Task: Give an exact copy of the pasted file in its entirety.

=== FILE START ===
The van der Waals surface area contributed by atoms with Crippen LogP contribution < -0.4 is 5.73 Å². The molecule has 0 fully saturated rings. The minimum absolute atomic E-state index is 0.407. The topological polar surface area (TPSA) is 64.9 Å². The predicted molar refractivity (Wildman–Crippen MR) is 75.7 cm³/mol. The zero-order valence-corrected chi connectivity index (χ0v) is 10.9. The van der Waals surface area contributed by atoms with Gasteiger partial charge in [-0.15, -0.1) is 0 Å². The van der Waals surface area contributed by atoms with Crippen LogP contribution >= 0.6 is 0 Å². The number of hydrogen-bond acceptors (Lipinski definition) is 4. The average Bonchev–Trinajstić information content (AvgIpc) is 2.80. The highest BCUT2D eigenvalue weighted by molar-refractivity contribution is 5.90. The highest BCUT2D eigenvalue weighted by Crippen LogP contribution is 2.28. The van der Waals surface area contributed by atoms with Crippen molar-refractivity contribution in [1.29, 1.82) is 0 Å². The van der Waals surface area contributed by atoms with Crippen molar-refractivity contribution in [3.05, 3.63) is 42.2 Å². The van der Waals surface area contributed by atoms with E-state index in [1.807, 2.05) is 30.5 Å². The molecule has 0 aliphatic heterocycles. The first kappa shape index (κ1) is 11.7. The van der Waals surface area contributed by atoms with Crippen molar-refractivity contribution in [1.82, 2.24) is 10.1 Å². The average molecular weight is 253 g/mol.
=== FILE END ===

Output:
The van der Waals surface area contributed by atoms with Crippen LogP contribution < -0.4 is 5.73 Å². The molecule has 0 fully saturated rings. The minimum absolute atomic E-state index is 0.407. The topological polar surface area (TPSA) is 64.9 Å². The predicted molar refractivity (Wildman–Crippen MR) is 75.7 cm³/mol. The zero-order valence-corrected chi connectivity index (χ0v) is 10.9. The van der Waals surface area contributed by atoms with Gasteiger partial charge in [-0.15, -0.1) is 0 Å². The van der Waals surface area contributed by atoms with Crippen LogP contribution >= 0.6 is 0 Å². The number of hydrogen-bond acceptors (Lipinski definition) is 4. The average Bonchev–Trinajstić information content (AvgIpc) is 2.80. The highest BCUT2D eigenvalue weighted by molar-refractivity contribution is 5.90. The highest BCUT2D eigenvalue weighted by Crippen LogP contribution is 2.28. The van der Waals surface area contributed by atoms with Crippen molar-refractivity contribution in [1.29, 1.82) is 0 Å². The van der Waals surface area contributed by atoms with Crippen molar-refractivity contribution in [3.05, 3.63) is 42.2 Å². The van der Waals surface area contributed by atoms with E-state index in [1.807, 2.05) is 30.5 Å². The molecule has 0 aliphatic heterocycles. The first kappa shape index (κ1) is 11.7. The van der Waals surface area contributed by atoms with Crippen molar-refractivity contribution in [1.82, 2.24) is 10.1 Å². The average molecular weight is 253 g/mol.